/ 11 January 2024

SA at The Hague: ‘There is no justification for genocide’

South Africa's Genocide Case Against Israel Begins At International Court Of Justice
South Africa’s case against Israel’s actions in Gaza has boosted its international standing and secured its position as the moral voice of the Global South. (Photo by Dursun Aydemir/Anadolu via Getty Images)

Israel’s systematic military attacks on the people of Gaza and the deprivation of access to food, water, medical care, sanitation and communications had already led to the “genocidal” elimination of one percent of the region’s population.

These were among the allegations South Africa’s legal team raised before a packed International Court of Justice (ICJ) at Peace Palace in The Hague during its opening arguments at public hearings related to its genocide case application filed with the court against Israel on 29 December.

South Africa filed an application instituting proceedings against Israel concerning alleged violations of its obligations under the 1948 Convention on the Prevention and Punishment of the Crime of Genocide (the “Genocide Convention”) in relation to Palestinians in the Gaza Strip.

The hearings are taking place on 11 and 12 January and are devoted to South Africa’s request for the court to provide provisional measures “as a matter of extreme urgency” to be taken against Israel to “protect against further, severe and irreparable harm to the rights of the Palestinian people under the Genocide Convention” and “to ensure Israel’s compliance with its obligations under the Genocide Convention not to engage in genocide, and to prevent and to punish genocide”. 

South Africa said in its application that the country aims to “uphold and reaffirm South Africa’s rights and obligations to prevent genocide” in terms of the convention, of which both countries are signatories, and “to protect the people in Gaza from destruction”. The preliminary measures would include ordering Israel to suspend its military operation in Gaza, pending the determination of the genocide case.

Gaza, a narrow strip of about 365 square kilometres bordering Israel and Egypt, is one of the most densely populated places in the world, and is home to 2.3 million Palestinians, almost half of them children.

Israel’s Prime Minister Benjamin Netanyahu has repeatedly denied the allegations of genocide. 

In his latest media statement published on his official Twitter account on Wednesday Netanyahu said: “I want to make a few points absolutely clear: Israel has no intention of permanently occupying Gaza or displacing its civilian population. Israel is fighting Hamas terrorists, not the Palestinian population, and we are doing so in full compliance with international law.”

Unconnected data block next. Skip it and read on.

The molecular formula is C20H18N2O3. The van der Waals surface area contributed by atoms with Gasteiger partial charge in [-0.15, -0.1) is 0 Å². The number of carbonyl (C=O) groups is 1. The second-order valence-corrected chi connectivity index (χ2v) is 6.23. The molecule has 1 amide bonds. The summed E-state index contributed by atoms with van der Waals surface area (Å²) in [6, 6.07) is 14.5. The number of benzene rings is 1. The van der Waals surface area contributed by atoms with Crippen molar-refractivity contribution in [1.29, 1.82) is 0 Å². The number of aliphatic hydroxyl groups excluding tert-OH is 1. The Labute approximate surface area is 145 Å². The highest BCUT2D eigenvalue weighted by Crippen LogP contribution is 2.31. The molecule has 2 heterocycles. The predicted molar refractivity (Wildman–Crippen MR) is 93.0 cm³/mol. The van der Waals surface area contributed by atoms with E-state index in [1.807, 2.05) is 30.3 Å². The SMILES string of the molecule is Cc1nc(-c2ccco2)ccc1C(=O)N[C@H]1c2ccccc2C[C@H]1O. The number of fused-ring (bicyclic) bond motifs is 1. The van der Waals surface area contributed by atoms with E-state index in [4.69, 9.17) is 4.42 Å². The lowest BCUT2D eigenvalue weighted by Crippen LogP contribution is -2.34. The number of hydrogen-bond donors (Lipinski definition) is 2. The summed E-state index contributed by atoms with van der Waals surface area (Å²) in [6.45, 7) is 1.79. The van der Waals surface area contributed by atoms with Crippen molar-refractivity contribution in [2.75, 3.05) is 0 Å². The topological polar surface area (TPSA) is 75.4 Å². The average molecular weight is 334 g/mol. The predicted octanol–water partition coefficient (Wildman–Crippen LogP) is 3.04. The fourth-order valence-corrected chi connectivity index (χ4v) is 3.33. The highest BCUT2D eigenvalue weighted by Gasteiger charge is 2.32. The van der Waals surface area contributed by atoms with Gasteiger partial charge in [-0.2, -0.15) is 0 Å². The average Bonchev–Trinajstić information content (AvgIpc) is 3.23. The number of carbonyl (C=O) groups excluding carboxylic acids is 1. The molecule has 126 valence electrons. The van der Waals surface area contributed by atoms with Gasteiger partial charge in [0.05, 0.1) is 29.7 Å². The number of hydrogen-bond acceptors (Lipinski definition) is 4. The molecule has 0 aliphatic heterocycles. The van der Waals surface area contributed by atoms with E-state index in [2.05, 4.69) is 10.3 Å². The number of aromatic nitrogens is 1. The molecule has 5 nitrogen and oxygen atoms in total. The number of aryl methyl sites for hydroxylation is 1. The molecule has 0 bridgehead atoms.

The ICJ is composed of 15 judges elected by the United Nations General Assembly and Security Council for nine-year terms. When two countries have a dispute and the court does not include their nationals on the bench, the governments can appoint ad hoc judges. In this case, South Africa appointed former deputy chief justice Dikgang Moseneke and Israel has appointed Aharon Barak, a retired Israeli supreme court president.

South Africa’s ambassador to the Netherlands, Vusimuzi Madonsela, was first to appear before the court, saying that the country recognised the “ongoing Nakba” [catastrophe] of the Palestinian people through “Israel’s colonisation since 1948, which has systematically and forcibly dispossessed, displaced and fragmented the Palestinian people, deliberately denying them the internationally recognised inalienable rights to self-determination and the internationally recognised right of return as refugees for their towns and villages in what is now the state of Israel”.

“We are also particularly mindful of Israel’s institutionalised regime of discriminatory laws, policies and practices designed and maintained to establish domination, subjecting the Palestinian people to apartheid on both sides of the green line. Decades long impunity for widespread and systematic human rights violations has emboldened Israel in its recurrence, and intensification of international crimes in Palestine,” he said.

South Africa’s justice minister, Ronald Lamola, told the court that Israel continues to exercise control over the airspace, territorial waters, land crossing, water, electricity and civilian infrastructure as well as over key government functions so that there are only two entry and exit points into Gaza, both controlled by Israel.

Lamola said South Africa had “unequivocally condemned” the targeting of civilians by Hamas and other Palestinians armed groups who took about 240 people hostage on 7 October 2023.